Balancing preservation of the land with our desire to travel is a challenge not just for us travelers but for the localities we visit. When I was in the Galápagos Islands in March, I was stunned that the islands actually had real cities. I pictured the Galápagos as places people fly into to take boat tours around. There might be a few hotels in a few small towns simply filled with supply shops and science stations. But that wasn’t even close to the case.
Instead, I found a place where 20,000 people live.
The cities on the islands may not be huge cities with skyscrapers, but they are big enough to strain the ecosystem. The cities face constant resource and waste problems. While looking out at the city of Santa Cruz one night, I couldn’t help but think about how much travel can affect the environment. After all, how much of the city supports the over 200,000 tourists who visit the islands each year? How many fewer people would be there if the tourists were gone?
Back in my youth, I was an environmental activist. My main issue was energy, and I ran a statewide outreach initiative for the Sierra Club. We went around to various organizations and towns and told people how they could save money on their energy bills and save the environment at the same time.
But over the years, I’ve become less environmentally conscious. I leave the lights on. I fly a lot. I drink out of plastic bottles. I eat a lot of meat. And I love fish, especially tuna. However, over the last year, I’ve begun thinking harder about how travel affects the environment and how I affect the environment. In doing so, I’ve tried to be a lot more aware of my actions.
However, in the larger context, I’ve come to realize that travel is not the most environmentally friendly activity. And though sustainable travel and the environment have become hot topics over the last few years, for the most part things haven’t changed much.
Take, for example, Thailand. The Asian tsunami was a huge human tragedy, but if there was any good to come out of it, it was the fact that it gave a country like Thailand a clean slate to rebuild upon. With everything wiped away, officials promised a new start: an end to pollution, dirty beaches, and polluted water. There was a lot of talk about how they would focus on sustainable tourism and how they would build within the confines of the environment and think long-term.
But it never happened. Talk became simply talk. When the huge amount of tourism dollars were looked at, the long term didn’t matter. It was back to the way it was before. Now, the area is built up even more than before. And the tourists never seem to be too bothered by it.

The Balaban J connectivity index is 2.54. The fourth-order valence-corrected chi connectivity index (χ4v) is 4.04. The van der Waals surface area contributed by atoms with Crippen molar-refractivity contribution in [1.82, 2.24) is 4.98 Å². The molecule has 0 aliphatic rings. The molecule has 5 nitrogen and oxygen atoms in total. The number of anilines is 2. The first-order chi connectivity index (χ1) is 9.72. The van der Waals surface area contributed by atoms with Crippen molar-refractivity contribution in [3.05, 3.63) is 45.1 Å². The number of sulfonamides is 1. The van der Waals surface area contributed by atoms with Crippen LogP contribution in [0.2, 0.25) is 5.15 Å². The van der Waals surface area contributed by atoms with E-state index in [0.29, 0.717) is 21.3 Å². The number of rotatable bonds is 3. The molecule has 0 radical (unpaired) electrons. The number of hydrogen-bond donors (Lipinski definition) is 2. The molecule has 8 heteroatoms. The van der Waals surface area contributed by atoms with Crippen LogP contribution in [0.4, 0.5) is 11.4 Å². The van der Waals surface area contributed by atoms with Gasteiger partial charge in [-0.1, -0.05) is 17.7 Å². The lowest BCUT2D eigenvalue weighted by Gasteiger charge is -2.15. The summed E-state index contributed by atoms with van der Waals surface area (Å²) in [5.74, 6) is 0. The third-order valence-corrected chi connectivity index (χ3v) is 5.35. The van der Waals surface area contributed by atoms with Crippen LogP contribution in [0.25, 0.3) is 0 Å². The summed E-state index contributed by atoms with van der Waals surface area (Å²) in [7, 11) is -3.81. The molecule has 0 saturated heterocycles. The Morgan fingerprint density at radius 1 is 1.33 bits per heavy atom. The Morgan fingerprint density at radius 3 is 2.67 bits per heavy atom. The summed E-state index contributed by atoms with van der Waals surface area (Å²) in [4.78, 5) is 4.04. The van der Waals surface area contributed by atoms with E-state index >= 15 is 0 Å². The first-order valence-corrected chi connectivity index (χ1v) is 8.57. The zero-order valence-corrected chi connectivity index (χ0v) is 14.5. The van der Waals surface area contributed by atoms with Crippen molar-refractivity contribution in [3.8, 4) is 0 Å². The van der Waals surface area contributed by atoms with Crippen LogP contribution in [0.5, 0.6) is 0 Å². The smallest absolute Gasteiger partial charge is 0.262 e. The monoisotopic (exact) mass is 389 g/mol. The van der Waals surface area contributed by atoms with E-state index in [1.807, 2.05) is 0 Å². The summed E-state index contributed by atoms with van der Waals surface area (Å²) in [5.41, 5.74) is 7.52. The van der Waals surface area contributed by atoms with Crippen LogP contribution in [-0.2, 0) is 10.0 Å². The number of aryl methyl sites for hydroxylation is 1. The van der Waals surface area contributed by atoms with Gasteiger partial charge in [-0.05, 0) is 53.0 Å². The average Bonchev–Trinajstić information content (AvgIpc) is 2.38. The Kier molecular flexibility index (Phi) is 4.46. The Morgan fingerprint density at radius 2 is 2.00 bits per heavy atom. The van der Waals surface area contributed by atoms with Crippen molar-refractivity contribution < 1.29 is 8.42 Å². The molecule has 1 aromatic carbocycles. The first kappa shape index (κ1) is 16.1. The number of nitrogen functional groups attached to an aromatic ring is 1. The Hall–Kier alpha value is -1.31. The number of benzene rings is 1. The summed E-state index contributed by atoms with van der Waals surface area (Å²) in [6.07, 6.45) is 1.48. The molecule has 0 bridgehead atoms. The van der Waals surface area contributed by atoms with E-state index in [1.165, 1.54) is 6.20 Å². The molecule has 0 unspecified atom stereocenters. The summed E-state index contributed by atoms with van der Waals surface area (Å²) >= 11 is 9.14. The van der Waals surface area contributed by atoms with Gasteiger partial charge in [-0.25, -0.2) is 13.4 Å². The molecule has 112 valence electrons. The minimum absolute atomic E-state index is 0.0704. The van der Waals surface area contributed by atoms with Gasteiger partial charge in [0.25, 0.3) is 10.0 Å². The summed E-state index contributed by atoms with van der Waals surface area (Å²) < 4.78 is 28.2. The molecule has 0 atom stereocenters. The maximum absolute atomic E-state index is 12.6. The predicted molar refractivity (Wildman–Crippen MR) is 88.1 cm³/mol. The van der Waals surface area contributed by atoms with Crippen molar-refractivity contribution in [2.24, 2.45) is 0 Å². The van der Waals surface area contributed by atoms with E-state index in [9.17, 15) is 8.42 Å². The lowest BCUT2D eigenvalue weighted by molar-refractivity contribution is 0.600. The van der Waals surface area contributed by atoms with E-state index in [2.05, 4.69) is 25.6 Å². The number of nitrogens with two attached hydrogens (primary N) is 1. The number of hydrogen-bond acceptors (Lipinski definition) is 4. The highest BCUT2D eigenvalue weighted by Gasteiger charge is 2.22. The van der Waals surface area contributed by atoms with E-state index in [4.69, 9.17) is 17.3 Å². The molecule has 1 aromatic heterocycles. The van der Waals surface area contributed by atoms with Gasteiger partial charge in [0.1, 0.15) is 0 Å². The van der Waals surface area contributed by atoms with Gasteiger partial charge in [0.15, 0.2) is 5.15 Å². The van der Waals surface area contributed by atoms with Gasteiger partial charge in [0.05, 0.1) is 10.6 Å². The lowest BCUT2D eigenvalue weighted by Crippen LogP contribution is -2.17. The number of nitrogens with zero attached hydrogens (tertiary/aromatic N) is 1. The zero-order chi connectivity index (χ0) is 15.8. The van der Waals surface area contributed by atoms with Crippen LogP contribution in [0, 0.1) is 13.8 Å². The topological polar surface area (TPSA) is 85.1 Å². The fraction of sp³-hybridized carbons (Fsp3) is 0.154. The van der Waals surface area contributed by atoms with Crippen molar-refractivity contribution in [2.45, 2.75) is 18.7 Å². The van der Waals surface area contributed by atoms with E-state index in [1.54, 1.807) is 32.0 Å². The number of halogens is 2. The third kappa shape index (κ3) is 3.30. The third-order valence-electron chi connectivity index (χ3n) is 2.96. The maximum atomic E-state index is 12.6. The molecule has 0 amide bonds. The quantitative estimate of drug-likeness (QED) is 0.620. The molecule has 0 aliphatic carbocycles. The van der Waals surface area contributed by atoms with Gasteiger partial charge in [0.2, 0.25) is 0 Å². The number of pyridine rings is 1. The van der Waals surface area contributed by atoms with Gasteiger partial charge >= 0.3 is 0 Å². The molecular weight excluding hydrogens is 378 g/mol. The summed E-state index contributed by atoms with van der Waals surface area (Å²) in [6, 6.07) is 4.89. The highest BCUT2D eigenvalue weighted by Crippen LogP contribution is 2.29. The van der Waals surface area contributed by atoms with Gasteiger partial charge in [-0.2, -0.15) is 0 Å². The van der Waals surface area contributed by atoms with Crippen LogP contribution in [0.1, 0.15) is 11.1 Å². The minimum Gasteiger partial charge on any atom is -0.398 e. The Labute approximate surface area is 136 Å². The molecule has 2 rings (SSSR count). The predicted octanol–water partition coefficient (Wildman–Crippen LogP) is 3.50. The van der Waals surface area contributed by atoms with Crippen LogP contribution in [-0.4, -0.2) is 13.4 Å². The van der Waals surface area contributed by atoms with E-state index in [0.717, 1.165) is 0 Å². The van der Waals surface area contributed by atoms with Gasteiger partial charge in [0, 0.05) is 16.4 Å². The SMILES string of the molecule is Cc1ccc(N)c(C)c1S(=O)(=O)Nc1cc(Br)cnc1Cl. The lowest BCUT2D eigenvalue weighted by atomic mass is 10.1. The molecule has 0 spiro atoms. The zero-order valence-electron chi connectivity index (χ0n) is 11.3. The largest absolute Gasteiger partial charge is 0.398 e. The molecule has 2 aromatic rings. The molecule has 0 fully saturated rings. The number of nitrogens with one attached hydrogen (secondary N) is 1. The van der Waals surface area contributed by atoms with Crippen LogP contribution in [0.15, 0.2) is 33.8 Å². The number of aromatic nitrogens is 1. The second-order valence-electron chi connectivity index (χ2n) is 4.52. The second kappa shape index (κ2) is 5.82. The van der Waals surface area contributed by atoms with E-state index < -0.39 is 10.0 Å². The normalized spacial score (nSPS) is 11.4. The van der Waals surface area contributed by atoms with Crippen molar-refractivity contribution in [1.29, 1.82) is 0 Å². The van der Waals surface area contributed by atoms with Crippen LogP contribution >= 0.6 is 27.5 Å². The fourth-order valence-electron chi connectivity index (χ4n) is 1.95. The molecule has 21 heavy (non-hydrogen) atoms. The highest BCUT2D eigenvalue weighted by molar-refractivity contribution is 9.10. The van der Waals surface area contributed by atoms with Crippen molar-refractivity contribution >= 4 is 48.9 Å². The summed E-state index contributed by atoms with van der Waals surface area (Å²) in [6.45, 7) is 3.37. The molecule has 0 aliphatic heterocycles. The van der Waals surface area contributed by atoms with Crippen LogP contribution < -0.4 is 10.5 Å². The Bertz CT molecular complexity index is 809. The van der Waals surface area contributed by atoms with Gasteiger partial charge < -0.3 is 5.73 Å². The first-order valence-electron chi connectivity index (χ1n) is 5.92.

Thailand is just one example, but it happens in countless countries around the world. Sure, many countries try to protect their environment, but far many more don’t.
I don’t know if there is an easy solution for this problem. The most environmentally friendly activity is to not travel at all, but that’s unrealistic and too extreme. There’s so much money in travel that I don’t think the government and regulation can do much. Only when their profits are hurt will hotels, operators, and the industry as a whole begin to listen. Instead, it’s all about the consumers. The only good way is to get people to be more environmentally conscious and make better decisions.
Consumers have a lot of power. Why did Wal-Mart start selling only sustainable fish and whole milk? Consumers wanted it. I think if we as travelers begin to demand more environmentally friendly practices and avoid companies with poor environmental records, we can change things.
After all, most countries, especially those that rely heavily on tourism, cater to tourists. They bend over backwards to make sure visitors are happy and safe. If tourists begin demanding something loudly enough, they will get it. There’s too much money at stake to ignore the group of people bringing in that money.
But too many of us seem to check our environmental awareness at the security gate when we board the plane. I used to, too. But now I think, “I visit all these places for a reason. Why contribute to their ruin? It’s illogical.” Now, I recycle more, I use fewer water bottles, I shut off the lights, I pick up my trash, and in national parks, I even pick up the trash I find left behind. I try to avoid big resorts. I don’t drive; I take public transportation. And I try to eat local cuisine when I can. Most importantly, I use operators and stay at places that are reducing their environmental impact.
Travel doesn’t have to be environmentally destructive. Travel can destroy the environment but it doesn’t have to. We have the power to make things better. We can do small things and demand more of the places we stay and visit. We can and should demand more of places, and of ourselves.
Because once a place is gone, it is gone for good.
For more, here is the CEO of one of the largest tour companies in the world talking about how his company handles sustainability.